84 Killed In Explosions During Slain Iranian General’s Commemoration

About 84 people were reportedly killed after two bombs exploded during a commemoration for an Iranian general killed by the U.S. military in a 2020 drone strike.

According to Iranian officials, the explosions happened on Wednesday in the city of Kerman. The explosions had reportedly struck about 20 minutes apart from each other, with the second one spraying shrapnel on the crowd as they tried to flee the first blast. It was this second blast that led to the death and injury of most people, according to the Iranian interior minister, Ahmad Vahidi.

Per AP News, the initial death toll reported was 103. However, officials found that some names had been repeated. There could still be an increase in the death toll as many of the wounded victims are in critical condition.

While authorities said that the attacks were bombings, what exactly happened is unclear.

The people at the event were gathered to mark the fourth anniversary of Gen. Qassem Soleimani’s death. Soleimani, the head of the Revolutionary Guard’s elite Quds Force, had been killed in Iraq by a U.S. drone strike. Wednesday’s explosions occurred close to his grave site, with some accounts claiming the first explosion was about 765 yards from the grave while the second was about 0.62 miles from the grave.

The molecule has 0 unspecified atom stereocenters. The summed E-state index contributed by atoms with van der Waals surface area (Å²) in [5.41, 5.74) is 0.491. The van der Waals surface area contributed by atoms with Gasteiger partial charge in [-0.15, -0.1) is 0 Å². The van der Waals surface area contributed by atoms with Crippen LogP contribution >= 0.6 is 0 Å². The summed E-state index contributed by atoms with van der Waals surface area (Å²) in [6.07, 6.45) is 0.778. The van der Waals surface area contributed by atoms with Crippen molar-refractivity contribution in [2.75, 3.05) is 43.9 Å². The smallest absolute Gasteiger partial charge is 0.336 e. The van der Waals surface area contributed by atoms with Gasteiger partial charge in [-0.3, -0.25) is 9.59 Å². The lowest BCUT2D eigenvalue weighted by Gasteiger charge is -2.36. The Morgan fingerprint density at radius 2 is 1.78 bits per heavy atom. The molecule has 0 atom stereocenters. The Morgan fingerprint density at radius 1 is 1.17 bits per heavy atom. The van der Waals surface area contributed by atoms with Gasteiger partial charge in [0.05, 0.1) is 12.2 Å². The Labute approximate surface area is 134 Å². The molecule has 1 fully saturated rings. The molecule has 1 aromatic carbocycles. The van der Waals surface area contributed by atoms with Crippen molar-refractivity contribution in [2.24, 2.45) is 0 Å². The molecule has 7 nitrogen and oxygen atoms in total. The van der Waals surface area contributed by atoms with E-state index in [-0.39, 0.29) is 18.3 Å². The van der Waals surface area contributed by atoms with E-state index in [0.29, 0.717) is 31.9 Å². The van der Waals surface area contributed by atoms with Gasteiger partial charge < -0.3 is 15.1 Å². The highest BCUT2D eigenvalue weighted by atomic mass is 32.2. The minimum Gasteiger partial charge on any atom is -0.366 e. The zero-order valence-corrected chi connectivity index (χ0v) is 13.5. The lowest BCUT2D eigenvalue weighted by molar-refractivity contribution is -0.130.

Iran’s Supreme Leader Ayatollah Ali Khamenei has promised action and said that the parties responsible will suffer “a harsh response.” “Undoubtedly, the perpetrators and leaders of this cowardly act will soon be identified and punished,” he said.

No group has claimed responsibility for the bombings, both of which form the deadliest attack on Iran since the 1979 revolution. Given that the incident happens amid tensions in the Middle East over Israel’s war with Hamas in Gaza, some fingers point to Israel, including Iran’s President Ebrahim Raisi who said the nation will pay a “heavy price” in retaliation.

However, Israel is unlikely to have been behind the attack as mass casualty bombings like that is not their M.O. Spokespersons for the U.S. State Department and the National Security Council also said there was no valid basis to believe Israel was involved in the attack.